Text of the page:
USA. Nettle (Urtica dioica) Root, Cut and Sifted, Certified Organic
Common names: Stinging Nettle, Hens Nettle, Devils Leaf, Burn Hazel, Bichu Ghas, Shisoon, Hong Xiao Ma, Chichicaste, Gerrais, Calarno, Daudaua, Grande Ortiga, Haarnesselkraut, Houriga, Kazink, Qurays, Nabat Al Nar, Kerrass, Racine D’Ortie, Sisno, Turike Gida, Virikschik, Wal Kahambilya
Nettle is a perennial flowering plant native to temperate zones of North America, Europe, Asia, and Africa, and introduced in many other locations. It grows 3 to 7 feet tall in the summer and dies back in the winter. It prefers wetter environments such as the Pacific Northwest, growing as an understory plant and in meadows.
Direct skin contact with Nettles is memorable, causing a stinging, burning, tingling sensation due to the hollow hairs on its leaves and stems that pierce the skin and inject histamine, serotonin, and other irritating chemicals.
Cooked Nettles are popular in many places as a highly nourishing green vegetable, often added to soups. Nettles have also been used as a source of fiber for clothing, of yellow or greenish dyes, as a livestock feed, compost activator, and companion plant.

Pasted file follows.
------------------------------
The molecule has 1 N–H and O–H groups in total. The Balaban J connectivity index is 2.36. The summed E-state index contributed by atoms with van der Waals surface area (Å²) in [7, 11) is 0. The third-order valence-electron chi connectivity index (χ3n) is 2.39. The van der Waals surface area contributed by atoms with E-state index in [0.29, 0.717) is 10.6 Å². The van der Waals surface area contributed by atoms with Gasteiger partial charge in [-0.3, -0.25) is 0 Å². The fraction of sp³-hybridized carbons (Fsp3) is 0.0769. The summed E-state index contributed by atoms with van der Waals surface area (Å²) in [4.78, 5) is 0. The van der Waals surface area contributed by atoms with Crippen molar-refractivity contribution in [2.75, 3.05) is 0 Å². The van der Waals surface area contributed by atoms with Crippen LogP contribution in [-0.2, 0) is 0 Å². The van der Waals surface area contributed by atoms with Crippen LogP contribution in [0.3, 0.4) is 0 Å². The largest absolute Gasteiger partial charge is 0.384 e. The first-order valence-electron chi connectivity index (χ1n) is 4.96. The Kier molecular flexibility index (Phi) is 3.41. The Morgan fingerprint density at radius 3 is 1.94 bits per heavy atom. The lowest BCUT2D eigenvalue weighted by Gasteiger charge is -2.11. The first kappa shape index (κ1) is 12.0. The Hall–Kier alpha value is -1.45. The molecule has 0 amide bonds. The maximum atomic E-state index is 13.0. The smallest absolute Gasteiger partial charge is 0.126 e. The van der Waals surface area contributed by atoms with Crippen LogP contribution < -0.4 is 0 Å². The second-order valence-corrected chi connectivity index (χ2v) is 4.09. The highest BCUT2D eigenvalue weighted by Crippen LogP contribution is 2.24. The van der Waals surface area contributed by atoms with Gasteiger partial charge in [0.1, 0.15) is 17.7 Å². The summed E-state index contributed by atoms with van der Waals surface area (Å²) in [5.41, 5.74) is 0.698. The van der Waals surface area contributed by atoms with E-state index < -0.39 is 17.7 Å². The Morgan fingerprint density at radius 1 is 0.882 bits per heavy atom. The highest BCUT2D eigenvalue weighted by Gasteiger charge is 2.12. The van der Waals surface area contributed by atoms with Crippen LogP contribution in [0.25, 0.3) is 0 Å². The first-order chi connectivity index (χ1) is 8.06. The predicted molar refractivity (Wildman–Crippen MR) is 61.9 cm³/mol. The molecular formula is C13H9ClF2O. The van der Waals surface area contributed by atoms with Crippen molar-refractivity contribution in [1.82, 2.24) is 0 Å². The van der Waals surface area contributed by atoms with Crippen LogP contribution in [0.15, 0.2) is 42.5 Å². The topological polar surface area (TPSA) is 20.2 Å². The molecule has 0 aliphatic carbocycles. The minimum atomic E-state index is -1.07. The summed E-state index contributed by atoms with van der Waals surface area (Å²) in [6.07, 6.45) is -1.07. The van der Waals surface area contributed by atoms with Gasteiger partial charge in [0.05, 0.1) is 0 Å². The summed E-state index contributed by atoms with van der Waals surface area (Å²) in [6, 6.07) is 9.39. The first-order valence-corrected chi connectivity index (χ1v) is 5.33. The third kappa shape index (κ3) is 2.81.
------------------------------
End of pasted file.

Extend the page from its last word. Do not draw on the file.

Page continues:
Nettle Root is a traditional and current remedy for many conditions affecting the urinary tract, including kidney stones and bladder infections, and especially benign prostatic hyperplasia (BPH). BPH is an extremely common concern for men beginning at age 40 and experienced by up to 90% by age 80. Nettle’s action on BPH may be related to its effects on hormone-binding chemistry, enhancing free testosterone levels in the blood.
Nettle Root tea has been applied as a scalp conditioner and to treat dandruff and hair loss. Studies show intriguing possibilities for other uses of Nettle Root including treatment of high blood pressure and cancer.
*These statements have not been evaluated by the FDA. These products are not intended to diagnose, treat, cure or prevent any disease. As with any herbal medicines, you should contact your doctor to ensure Nettle Root is right for you.